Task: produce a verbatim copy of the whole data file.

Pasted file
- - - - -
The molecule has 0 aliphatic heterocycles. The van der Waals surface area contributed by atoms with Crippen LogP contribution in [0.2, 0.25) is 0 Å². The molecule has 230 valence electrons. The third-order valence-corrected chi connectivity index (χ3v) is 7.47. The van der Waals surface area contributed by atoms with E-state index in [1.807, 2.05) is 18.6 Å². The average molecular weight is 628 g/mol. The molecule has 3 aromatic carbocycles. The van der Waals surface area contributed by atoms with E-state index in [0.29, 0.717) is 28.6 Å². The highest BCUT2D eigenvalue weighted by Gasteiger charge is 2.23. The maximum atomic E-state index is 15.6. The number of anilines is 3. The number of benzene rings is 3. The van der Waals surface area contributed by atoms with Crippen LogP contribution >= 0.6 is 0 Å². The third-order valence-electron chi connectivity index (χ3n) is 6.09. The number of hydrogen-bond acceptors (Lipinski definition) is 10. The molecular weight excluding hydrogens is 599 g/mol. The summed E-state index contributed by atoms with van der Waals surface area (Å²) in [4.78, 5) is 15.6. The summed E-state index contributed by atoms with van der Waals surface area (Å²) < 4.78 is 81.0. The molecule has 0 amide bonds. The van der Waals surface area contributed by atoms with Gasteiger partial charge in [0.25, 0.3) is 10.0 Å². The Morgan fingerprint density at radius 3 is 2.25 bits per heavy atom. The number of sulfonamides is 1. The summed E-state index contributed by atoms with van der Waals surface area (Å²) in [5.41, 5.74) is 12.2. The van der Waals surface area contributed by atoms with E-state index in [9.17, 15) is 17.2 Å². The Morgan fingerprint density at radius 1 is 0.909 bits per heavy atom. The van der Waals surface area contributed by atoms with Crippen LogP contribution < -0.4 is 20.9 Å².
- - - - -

The molecule has 0 aliphatic heterocycles. The van der Waals surface area contributed by atoms with Crippen LogP contribution in [0.2, 0.25) is 0 Å². The molecule has 230 valence electrons. The third-order valence-corrected chi connectivity index (χ3v) is 7.47. The van der Waals surface area contributed by atoms with E-state index in [1.807, 2.05) is 18.6 Å². The average molecular weight is 628 g/mol. The molecule has 3 aromatic carbocycles. The van der Waals surface area contributed by atoms with E-state index in [0.29, 0.717) is 28.6 Å². The highest BCUT2D eigenvalue weighted by Gasteiger charge is 2.23. The maximum atomic E-state index is 15.6. The number of anilines is 3. The number of benzene rings is 3. The van der Waals surface area contributed by atoms with Crippen LogP contribution >= 0.6 is 0 Å². The third-order valence-electron chi connectivity index (χ3n) is 6.09. The number of hydrogen-bond acceptors (Lipinski definition) is 10. The molecular weight excluding hydrogens is 599 g/mol. The summed E-state index contributed by atoms with van der Waals surface area (Å²) in [4.78, 5) is 15.6. The summed E-state index contributed by atoms with van der Waals surface area (Å²) < 4.78 is 81.0. The molecule has 0 amide bonds. The van der Waals surface area contributed by atoms with Gasteiger partial charge in [0.25, 0.3) is 10.0 Å². The Morgan fingerprint density at radius 3 is 2.25 bits per heavy atom. The number of sulfonamides is 1. The summed E-state index contributed by atoms with van der Waals surface area (Å²) in [5.41, 5.74) is 12.2. The van der Waals surface area contributed by atoms with E-state index in [9.17, 15) is 17.2 Å². The Morgan fingerprint density at radius 1 is 0.909 bits per heavy atom. The van der Waals surface area contributed by atoms with Crippen LogP contribution < -0.4 is 20.9 Å².